Horn v. Liberty Insurance Underwriters, Inc., No. 19-12525 (11th Cir. 2021)

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Justia Opinion Summary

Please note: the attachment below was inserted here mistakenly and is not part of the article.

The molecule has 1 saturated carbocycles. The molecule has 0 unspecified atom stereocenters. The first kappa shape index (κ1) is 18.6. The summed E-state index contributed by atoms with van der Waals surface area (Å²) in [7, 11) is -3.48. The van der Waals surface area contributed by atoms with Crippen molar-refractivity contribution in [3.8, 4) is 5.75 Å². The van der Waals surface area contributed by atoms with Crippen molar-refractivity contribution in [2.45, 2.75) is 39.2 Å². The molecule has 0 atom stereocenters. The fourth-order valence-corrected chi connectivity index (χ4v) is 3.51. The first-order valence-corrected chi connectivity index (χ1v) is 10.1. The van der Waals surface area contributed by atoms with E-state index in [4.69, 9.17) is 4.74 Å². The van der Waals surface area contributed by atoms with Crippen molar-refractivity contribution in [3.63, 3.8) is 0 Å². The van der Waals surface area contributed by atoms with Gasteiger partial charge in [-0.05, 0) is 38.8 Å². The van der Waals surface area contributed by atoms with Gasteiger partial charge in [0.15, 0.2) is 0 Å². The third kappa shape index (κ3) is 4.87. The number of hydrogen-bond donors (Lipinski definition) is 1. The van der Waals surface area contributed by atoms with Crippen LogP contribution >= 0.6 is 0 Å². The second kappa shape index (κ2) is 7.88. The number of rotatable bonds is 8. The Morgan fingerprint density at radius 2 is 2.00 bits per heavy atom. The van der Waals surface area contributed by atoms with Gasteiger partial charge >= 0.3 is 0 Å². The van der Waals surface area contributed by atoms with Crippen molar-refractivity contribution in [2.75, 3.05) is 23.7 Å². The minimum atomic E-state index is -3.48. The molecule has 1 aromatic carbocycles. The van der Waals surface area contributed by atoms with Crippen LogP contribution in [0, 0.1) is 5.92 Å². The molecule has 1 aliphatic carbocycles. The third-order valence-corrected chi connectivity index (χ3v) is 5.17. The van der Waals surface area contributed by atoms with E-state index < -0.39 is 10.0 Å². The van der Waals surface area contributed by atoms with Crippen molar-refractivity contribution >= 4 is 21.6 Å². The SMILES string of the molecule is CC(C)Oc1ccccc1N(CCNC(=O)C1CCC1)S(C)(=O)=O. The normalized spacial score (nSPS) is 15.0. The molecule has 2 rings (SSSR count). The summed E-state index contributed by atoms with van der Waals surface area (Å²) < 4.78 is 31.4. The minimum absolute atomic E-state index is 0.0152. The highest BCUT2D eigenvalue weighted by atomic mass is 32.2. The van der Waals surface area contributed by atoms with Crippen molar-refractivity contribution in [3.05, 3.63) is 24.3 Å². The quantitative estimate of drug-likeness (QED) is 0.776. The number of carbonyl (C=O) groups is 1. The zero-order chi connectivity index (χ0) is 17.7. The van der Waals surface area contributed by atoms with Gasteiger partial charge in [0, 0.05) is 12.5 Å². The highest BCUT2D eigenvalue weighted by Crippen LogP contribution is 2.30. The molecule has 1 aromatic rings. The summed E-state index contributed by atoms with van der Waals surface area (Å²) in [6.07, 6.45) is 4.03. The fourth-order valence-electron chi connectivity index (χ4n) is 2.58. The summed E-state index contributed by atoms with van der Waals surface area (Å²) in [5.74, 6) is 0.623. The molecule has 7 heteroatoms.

The Eleventh Circuit concluded that, under Florida law, the policy exclusion barring coverage for claims arising out of an invasion of privacy unambiguously excludes coverage for claims alleging violations of the Telephone Consumer Protection Act of 1991 (TCPA) in which the complaint repeatedly alleges that defendants invaded the privacy of plaintiffs. The court explained that the invasion of privacy exclusion barred coverage for the class action here because the class complaint specifically alleged that iCan intentionally invaded the class members' privacy and sought recovery for those invasions. Accordingly, the court affirmed the district court's grant of summary judgment to Liberty.